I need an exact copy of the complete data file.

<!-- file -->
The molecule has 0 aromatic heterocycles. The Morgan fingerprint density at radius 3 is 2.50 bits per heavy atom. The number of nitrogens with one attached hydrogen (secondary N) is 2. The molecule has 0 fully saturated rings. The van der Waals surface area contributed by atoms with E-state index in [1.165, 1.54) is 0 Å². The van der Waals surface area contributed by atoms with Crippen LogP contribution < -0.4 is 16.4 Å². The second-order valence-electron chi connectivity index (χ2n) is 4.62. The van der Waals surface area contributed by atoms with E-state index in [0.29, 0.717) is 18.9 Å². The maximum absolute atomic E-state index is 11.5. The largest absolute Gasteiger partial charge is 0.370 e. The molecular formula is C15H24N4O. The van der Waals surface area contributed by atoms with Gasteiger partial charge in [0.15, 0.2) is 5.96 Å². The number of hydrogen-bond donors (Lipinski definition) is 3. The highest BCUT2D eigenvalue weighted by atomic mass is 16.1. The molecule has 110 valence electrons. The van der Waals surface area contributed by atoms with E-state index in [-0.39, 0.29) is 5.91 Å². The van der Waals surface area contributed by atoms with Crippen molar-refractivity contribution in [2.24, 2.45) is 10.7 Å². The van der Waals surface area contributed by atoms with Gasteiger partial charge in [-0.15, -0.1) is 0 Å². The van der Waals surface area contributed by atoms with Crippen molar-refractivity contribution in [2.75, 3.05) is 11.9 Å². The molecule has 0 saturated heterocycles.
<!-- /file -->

The molecule has 0 aromatic heterocycles. The Morgan fingerprint density at radius 3 is 2.50 bits per heavy atom. The number of nitrogens with one attached hydrogen (secondary N) is 2. The molecule has 0 fully saturated rings. The van der Waals surface area contributed by atoms with E-state index in [1.165, 1.54) is 0 Å². The van der Waals surface area contributed by atoms with Crippen LogP contribution < -0.4 is 16.4 Å². The second-order valence-electron chi connectivity index (χ2n) is 4.62. The van der Waals surface area contributed by atoms with E-state index in [0.29, 0.717) is 18.9 Å². The maximum absolute atomic E-state index is 11.5. The largest absolute Gasteiger partial charge is 0.370 e. The molecular formula is C15H24N4O. The van der Waals surface area contributed by atoms with Gasteiger partial charge in [0.15, 0.2) is 5.96 Å². The number of hydrogen-bond donors (Lipinski definition) is 3. The highest BCUT2D eigenvalue weighted by atomic mass is 16.1. The molecule has 110 valence electrons. The van der Waals surface area contributed by atoms with E-state index in [-0.39, 0.29) is 5.91 Å². The van der Waals surface area contributed by atoms with Crippen molar-refractivity contribution in [2.24, 2.45) is 10.7 Å². The van der Waals surface area contributed by atoms with Gasteiger partial charge in [-0.15, -0.1) is 0 Å². The van der Waals surface area contributed by atoms with Crippen molar-refractivity contribution in [2.75, 3.05) is 11.9 Å². The molecule has 0 saturated heterocycles.